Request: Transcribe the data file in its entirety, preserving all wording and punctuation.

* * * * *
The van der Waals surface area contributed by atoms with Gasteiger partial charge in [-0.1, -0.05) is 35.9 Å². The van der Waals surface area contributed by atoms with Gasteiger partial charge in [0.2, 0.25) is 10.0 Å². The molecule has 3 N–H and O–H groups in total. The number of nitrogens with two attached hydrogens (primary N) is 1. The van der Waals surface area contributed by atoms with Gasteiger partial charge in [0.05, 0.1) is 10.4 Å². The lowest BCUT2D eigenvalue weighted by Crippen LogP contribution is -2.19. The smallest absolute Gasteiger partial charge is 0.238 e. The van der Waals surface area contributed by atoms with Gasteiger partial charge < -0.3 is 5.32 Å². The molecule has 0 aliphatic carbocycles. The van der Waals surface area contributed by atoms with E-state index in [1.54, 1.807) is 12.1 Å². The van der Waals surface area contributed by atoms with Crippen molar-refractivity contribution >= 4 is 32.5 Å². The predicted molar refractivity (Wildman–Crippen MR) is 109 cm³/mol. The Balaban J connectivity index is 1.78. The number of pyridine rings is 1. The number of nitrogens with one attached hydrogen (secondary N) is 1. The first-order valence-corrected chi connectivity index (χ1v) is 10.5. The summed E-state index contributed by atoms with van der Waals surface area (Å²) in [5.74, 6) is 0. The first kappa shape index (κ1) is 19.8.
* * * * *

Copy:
The van der Waals surface area contributed by atoms with Gasteiger partial charge in [-0.1, -0.05) is 35.9 Å². The van der Waals surface area contributed by atoms with Gasteiger partial charge in [0.2, 0.25) is 10.0 Å². The molecule has 3 N–H and O–H groups in total. The number of nitrogens with two attached hydrogens (primary N) is 1. The van der Waals surface area contributed by atoms with Gasteiger partial charge in [0.05, 0.1) is 10.4 Å². The lowest BCUT2D eigenvalue weighted by Crippen LogP contribution is -2.19. The smallest absolute Gasteiger partial charge is 0.238 e. The van der Waals surface area contributed by atoms with Gasteiger partial charge < -0.3 is 5.32 Å². The molecule has 0 aliphatic carbocycles. The van der Waals surface area contributed by atoms with E-state index in [1.54, 1.807) is 12.1 Å². The van der Waals surface area contributed by atoms with Crippen molar-refractivity contribution >= 4 is 32.5 Å². The predicted molar refractivity (Wildman–Crippen MR) is 109 cm³/mol. The Balaban J connectivity index is 1.78. The number of pyridine rings is 1. The number of nitrogens with one attached hydrogen (secondary N) is 1. The first-order valence-corrected chi connectivity index (χ1v) is 10.5. The summed E-state index contributed by atoms with van der Waals surface area (Å²) in [5.74, 6) is 0. The first kappa shape index (κ1) is 19.8.